Indian Women’s Team Deserve Improved Contracts, Buck Stops at BCCI
The richest cricket board in the world introduced the contract system for the senior women’s team only in 2015.
Equal or better pay for women athletes has, over decades, been an uncomfortable conversation for administrators across sports. A sense of balance has only been achieved when a stand has been taken, as was seen in the cases of the US football team and Megan Rapinoe, Serena Williams, the Australian women’s cricket team and Billie Jean King.
On Wednesday, 19 May, as the Indian women’s cricket team, non-Mumbai based members, began their quarantine ahead the England tour, the BCCI announced the annual central contracts, chopping down the list from 22 to 19, for the period, October 2020-September 2021.
While players like Veda Krishnamurthy and Ekta Bisht missing out on central contracts did raise a few eyebrows, it was the glaring difference in pay, when placed alongside the men’s team, that has raised concerns. Do note, the richest cricket board in the world introduced the contract system for the women’s team only in 2015 when Shashank Manohar was President.
BCCI President Sourav Ganguly has vowed to push women's cricket during his tenure and the Secretary Jay Shah promises commitment, but despite that, it's seemingly up to the players to help themselves — this after reaching the 50-over World Cup final in 2017, a semi-final appearance in the 2018 T20 World Cup, and a runner-up finish in the 2020 T20 World Cup.
The payment bracket for men is currently set at Grade A+ (INR 7 crore), A (INR 5 crore), B (INR 3 crore), and C (INR 1 crore). The scales for the women are Grade A (INR 50 Lakh), Grade B (INR 30 Lakh) and Grade C (10 Lakh). The BCCI pays the top Indian women’s cricket player lesser than a male cricketer with the lowest-level Grade C contract.
The men’s contracts, meanwhile, were announced on 15 April and the women had to wait for almost five more weeks to hear about theirs.
Why the Disparity?
In a press conference in January 2020, India’s Smriti Mandhana touched upon the issue, saying that the team needs to earn more revenue.
“We need to understand that the revenue we get is through men's cricket. The day women's cricket starts earning revenue, I will be the first person to say that we need the same thing. I don't think any of my teammates are thinking about this (pay) gap because the only focus right now is to win matches for India, get the crowd coming in and earn revenue.” the left-handed batter had said.
If revenue from the sport is the reason for the disparity, then the question is, who is responsible for ensuring that the game reaches the masses? Is it the players or the administrators? The buck stops with the administration, who in India, have seemingly found it extremely difficult to plan games for the women’s team — at a time when the IPL and the Women’s T20 Challenge was followed up with a full tour of Australia and a visit by England for the men’s team, and those are just the fixtures where India was involved.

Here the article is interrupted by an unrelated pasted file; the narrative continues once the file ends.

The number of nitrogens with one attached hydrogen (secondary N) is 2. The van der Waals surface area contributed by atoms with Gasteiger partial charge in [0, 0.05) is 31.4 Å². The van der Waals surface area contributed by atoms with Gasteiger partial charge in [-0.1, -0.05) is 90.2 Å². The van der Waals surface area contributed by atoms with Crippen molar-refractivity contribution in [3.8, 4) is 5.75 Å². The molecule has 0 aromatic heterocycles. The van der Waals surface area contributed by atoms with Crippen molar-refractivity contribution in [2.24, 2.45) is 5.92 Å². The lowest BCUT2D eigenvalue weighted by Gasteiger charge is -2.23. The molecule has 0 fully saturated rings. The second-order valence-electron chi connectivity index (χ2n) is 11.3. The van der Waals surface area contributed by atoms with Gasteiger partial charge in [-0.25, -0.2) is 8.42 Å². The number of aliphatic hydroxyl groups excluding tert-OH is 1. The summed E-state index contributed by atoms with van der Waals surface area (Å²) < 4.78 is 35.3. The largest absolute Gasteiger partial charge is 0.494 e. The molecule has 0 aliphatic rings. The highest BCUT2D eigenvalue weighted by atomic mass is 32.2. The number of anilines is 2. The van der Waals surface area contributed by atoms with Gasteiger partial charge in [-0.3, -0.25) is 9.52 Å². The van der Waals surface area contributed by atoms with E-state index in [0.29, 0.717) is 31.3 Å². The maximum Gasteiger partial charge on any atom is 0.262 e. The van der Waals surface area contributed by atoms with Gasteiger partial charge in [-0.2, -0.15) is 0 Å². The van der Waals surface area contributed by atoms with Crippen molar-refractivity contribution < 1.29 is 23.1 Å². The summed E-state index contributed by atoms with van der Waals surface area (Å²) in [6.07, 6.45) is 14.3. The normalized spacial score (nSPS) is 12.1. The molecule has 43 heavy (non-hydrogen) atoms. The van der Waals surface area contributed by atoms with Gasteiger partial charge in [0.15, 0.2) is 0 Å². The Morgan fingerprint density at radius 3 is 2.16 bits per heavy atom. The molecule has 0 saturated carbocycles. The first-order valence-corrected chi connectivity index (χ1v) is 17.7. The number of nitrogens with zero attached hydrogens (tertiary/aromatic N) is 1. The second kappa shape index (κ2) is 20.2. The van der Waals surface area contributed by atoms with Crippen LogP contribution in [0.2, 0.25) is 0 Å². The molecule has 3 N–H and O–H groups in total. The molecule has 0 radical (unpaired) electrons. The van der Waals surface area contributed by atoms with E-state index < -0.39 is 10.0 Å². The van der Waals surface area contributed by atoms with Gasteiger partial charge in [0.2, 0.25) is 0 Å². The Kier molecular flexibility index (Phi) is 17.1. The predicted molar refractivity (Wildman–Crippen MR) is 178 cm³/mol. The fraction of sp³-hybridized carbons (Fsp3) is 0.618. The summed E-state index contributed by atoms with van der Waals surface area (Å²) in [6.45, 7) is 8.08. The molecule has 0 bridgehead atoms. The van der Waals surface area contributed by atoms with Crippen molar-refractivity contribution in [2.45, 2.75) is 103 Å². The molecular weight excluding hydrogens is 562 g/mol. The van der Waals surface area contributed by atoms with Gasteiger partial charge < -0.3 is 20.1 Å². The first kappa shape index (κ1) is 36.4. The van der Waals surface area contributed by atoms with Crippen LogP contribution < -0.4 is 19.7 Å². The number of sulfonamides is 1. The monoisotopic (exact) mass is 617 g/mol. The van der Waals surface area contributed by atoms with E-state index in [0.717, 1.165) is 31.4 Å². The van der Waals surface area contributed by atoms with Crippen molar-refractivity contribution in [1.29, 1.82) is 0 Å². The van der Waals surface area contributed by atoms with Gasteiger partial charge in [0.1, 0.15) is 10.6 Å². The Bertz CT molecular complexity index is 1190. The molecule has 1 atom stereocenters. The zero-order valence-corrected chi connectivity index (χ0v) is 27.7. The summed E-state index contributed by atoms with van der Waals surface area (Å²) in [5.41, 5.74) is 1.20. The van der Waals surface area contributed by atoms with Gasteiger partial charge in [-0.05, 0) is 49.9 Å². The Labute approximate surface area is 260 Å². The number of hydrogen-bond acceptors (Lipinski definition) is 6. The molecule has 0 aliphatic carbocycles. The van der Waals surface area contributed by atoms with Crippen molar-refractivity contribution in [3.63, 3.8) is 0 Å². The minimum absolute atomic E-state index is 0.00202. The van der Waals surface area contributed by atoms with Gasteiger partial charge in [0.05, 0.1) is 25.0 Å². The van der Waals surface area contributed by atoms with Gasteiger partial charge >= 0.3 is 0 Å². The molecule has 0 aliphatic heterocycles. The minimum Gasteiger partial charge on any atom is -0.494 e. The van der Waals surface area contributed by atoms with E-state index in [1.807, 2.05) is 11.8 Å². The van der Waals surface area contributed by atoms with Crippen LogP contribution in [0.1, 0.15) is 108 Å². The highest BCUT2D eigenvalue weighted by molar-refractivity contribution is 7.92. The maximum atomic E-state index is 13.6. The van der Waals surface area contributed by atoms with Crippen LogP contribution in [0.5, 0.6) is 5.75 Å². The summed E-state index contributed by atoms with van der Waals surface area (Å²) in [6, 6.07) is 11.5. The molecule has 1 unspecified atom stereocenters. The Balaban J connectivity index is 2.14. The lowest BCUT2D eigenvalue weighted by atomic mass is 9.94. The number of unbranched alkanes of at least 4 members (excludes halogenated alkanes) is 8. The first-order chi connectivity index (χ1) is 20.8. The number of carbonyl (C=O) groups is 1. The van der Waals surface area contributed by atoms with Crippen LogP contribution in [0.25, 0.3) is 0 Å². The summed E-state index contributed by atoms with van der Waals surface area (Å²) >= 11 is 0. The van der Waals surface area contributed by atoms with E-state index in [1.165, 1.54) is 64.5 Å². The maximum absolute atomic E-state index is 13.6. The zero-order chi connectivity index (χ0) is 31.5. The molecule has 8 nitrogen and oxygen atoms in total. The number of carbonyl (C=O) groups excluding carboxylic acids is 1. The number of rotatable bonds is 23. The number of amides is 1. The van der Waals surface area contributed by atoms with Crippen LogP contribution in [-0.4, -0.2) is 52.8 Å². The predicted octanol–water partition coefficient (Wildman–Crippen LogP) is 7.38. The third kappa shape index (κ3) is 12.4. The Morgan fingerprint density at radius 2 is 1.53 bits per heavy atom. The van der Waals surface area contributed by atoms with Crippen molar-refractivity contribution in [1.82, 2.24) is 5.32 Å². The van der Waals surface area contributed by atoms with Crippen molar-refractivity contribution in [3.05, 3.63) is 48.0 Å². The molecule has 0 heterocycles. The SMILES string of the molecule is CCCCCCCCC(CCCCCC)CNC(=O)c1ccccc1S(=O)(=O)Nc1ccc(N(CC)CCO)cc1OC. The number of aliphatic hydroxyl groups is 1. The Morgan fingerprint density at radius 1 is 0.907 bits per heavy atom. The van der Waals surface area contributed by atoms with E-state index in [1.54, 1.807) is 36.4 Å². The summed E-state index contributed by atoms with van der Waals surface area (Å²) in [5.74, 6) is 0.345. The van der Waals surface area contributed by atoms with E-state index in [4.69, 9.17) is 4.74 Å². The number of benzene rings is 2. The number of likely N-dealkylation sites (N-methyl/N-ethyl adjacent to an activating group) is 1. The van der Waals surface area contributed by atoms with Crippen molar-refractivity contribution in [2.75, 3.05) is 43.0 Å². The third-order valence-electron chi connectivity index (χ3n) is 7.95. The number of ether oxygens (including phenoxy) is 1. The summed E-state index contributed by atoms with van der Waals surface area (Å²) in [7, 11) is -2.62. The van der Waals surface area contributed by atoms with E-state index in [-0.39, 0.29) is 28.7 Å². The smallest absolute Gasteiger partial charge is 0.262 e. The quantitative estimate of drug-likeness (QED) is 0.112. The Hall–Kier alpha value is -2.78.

If performance is the other criteria, then it is even more imperative that the women’s team receives a significant hike in pay, as they have reached as many ICC tournament finals in the last four years as the men have since 2014.
Remember, the last time the players got a hike was in 2018.
Where Do the Other Top Nations Stand?
In terms of treating their players better, Cricket Australia has led from the front. In 2016, they ensured the women’s team got the same treatment at the T20 World Cup in India. The following year, they increased wages for the women’s team by more than 100% and both genders get equal pay as received by their male counterparts in terms of the revenue sharing model.
Furthermore, CA promised, for the 2020 T20 World Cup, to top up whatever money their women's team would win from ICC to ensure parity with the men's prize money.
What pushed Cricket Australia into the move for an improved pay scale was the united front the cricketers put up, led by the the Australian Cricketers’ Association.
In England, the cricket board has more than 40 players on central contracts. Since 2017, cricket has made the biggest moves in terms of gender parity, according to a study by BBC in March 2021. That apart, the ECB’s new tournament, The Hundred, will feature equal prize money for the men’s and women’s competitions. The organisers said the total prize budget of £600,000 ($769,000, 689,000 euros) would be split fifty-fifty between the women’s and men’s competitions as part of the governing body’s “commitment to making cricket a gender-balanced sport”.
More often than not, the BCCI has fallen short when it comes to treating the women’s team with respect, and the sluggish approach needs to change. The delayed team announcements for the recently completed South Africa series and the much-rushed process of appointing Ramesh Powar as Head coach, replacing WV Raman reeks of an unprofessional attitude.
Not to forget, the immaculately planned Women’s T20 Challenge, which clashed with the Women’s Big Bash League last year, causing marquee players to miss out.
Undoubtedly, the women’s team is more than eligible for a bump up in their contracts and their fixtures deserve more of the spotlight.
Women’s cricket in India needs a dedicated administrative approach and that is the only way to display ‘commitment’. While Sourav Ganguly can truly step up and set an example, yet again, for more of Indian cricket to follow, the likes of Smriti Mandhana must take the chance and rock the boat, much like the current T20 Women’s World Champions.
From better live coverage to more sponsors, to more matches for the national team, and finally more of the pie, the onus is squarely on the administration because those wearing the India cap are there specifically to play cricket.
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